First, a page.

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In Ethiopia, irrigation brings more than water

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A channel for the Girisa-Golba irrigation project brings water from the Dadaba River to farmers. Photo by Eva-Lotta Jansson/Oxfam America
A channel for the Girisa-Golba irrigation project brings water from the Dadaba River to farmers. Photo by Eva-Lotta Jansson/Oxfam America

As I inched along the edge of the irrigation channel snaking around a steep slope of stone and scrub, I couldn’t help but admire the woman in front of me—so light on her feet.  She was a local woman clearly used to skipping over rough terrain, even in the sandals she was now wearing with low heels and no backs. How did she manage to keep them on, much less balance so effortlessly on that narrow wall?

It was just another sign of the intrepid spirit that inspired this feat of back-breaking labor: the construction of 1.5 kilometers of concrete channel that has now brought farmers in Girisa, Ethiopia, a steady supply of water. Without it, their families would go hungry.

To reach this place, we had crossed the Dadaba River on a narrow bridge impassable by car. The water beneath, churning with Ethiopia’s topsoil, plunged through the gulch on its way to the headwall of the Girisa-Golba irrigation project—a small-scale gravity-fed system implemented by Oxfam America and its local partner, the Center for Development Initiatives (CDI). Without a better bridge, families on the far side remain cut-off, even from the most basic essentials. As we approached, a small crowd of people made their way slowly over the bridge: It was an emergency brigade ferrying a sick woman to a medical clinic. Their vehicle? A flat cart hitched to a horse—the only mode of transport that could make the crossing safely.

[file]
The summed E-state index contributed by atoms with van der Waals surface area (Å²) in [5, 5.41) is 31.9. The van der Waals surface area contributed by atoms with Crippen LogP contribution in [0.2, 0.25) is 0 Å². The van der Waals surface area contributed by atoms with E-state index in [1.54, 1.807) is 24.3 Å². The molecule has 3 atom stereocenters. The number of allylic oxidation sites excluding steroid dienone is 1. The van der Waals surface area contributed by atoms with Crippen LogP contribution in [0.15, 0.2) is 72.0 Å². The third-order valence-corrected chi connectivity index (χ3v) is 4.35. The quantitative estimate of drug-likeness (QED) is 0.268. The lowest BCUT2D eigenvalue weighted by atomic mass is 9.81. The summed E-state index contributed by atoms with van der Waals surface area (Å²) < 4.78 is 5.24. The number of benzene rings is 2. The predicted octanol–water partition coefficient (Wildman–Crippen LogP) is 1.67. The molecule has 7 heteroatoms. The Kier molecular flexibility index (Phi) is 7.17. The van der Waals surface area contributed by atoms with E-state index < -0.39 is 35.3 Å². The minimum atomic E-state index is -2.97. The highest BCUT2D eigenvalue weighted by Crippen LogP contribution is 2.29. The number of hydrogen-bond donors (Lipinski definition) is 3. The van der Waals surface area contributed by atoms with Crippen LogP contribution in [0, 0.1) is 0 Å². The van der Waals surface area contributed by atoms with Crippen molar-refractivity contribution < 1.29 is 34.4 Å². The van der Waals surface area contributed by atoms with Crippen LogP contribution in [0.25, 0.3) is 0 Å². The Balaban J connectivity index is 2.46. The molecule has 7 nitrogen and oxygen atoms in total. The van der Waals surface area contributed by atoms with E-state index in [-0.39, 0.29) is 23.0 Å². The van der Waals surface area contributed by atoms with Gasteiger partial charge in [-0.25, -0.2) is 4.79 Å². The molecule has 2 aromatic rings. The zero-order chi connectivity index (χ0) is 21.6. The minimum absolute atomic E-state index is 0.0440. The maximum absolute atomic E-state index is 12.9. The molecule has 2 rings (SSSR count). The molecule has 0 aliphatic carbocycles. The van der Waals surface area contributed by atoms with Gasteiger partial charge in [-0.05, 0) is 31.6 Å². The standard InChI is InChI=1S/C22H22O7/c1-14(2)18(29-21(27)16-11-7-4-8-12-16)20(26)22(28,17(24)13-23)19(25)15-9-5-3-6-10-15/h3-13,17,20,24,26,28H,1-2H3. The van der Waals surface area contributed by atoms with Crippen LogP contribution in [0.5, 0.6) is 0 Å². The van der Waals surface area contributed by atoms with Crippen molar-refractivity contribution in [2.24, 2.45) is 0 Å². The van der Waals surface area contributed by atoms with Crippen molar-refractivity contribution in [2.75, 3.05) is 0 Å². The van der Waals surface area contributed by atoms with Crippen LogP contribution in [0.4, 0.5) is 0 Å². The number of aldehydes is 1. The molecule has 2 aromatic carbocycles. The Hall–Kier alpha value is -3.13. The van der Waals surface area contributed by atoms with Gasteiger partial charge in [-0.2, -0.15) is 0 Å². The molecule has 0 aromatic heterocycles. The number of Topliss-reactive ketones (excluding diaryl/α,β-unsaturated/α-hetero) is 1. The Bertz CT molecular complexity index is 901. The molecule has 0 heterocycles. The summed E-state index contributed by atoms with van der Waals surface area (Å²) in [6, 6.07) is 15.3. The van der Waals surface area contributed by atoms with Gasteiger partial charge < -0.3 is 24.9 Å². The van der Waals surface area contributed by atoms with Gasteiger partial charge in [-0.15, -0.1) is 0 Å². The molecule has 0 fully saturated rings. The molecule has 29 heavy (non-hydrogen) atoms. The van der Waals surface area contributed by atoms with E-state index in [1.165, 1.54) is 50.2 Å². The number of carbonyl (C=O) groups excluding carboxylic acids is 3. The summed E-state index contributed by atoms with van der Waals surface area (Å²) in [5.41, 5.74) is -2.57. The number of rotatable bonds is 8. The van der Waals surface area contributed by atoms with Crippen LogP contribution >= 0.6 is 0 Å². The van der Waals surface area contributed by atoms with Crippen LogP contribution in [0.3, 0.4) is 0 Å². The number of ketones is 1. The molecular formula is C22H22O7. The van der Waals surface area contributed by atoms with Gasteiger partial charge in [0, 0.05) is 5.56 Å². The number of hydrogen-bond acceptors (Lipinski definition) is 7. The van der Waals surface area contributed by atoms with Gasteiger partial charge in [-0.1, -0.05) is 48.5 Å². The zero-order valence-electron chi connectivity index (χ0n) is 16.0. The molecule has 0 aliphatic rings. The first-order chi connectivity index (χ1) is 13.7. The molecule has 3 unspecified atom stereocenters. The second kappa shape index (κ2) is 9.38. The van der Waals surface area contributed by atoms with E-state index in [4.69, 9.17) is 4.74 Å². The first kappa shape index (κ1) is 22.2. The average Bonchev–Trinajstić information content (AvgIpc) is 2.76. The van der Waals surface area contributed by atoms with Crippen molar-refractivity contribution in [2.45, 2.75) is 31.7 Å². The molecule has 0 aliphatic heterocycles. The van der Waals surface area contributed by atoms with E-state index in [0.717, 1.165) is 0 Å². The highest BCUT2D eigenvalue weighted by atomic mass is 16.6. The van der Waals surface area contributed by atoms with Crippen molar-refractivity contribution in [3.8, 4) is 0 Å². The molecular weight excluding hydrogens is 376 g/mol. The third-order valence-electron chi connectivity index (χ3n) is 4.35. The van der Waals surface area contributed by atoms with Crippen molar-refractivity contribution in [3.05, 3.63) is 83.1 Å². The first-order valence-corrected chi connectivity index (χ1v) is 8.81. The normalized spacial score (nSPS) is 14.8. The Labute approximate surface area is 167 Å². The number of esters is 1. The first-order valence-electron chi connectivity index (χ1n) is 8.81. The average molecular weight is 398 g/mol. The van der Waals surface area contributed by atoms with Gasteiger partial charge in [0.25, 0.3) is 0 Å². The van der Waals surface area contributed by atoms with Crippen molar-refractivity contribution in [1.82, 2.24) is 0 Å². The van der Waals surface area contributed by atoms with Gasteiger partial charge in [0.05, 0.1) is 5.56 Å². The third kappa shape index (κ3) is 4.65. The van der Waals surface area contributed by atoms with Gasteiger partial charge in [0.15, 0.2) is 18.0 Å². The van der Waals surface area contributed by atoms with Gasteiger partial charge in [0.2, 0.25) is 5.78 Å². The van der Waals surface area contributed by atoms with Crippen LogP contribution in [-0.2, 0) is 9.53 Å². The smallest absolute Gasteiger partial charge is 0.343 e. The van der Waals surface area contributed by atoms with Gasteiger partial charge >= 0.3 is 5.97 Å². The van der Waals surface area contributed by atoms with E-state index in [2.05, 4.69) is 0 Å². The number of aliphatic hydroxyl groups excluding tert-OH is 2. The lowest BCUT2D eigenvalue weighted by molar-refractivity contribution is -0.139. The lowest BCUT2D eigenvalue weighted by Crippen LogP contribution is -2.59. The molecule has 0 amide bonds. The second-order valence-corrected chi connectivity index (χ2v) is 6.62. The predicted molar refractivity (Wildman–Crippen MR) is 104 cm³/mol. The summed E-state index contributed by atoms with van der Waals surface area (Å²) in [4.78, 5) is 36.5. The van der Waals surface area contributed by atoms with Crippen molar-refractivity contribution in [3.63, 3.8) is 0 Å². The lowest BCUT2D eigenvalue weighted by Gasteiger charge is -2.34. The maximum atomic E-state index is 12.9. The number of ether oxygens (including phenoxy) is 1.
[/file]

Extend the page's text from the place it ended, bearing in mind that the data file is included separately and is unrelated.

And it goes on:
Their passage drove the point home: To build the irrigation channel on the other side required not just untold hours of labor but ingenuity. How do you get tons of concrete across a raging river when the only bridge is a stretch of logs packed with dirt? The answer was to assemble a metal shoot on the side of the gorge and slide the construction materials down it to the river’s edge. From there, laborers—many of them local villagers hired by the construction company–did the rest of the porting on their backs.

As I sat in the shade of a tree outside Aliye Bati’s home a short hike from the end of the irrigation channel, it was clear what the hard-won and precious water meant to him.

“Because of a shortage of rain, there was not enough food,” said Bati simply. For a farmer with six children to feed, a lack of rain could be devastating. But now, the onions, cabbage, coffee beans, and papaya Bati grows have a steady supply of water, ensuring that not only can his family eat, but  that there is income to send his children to school—an opportunity he never had.

And the power of the water doesn’t stop there. Across the river, Oxfam and CDI are building a second irrigation line to bring farmers in the Arsi Negele district a supply, too.

“Even God would not like to use the same resource and only help one side,” said Abduro Bati.

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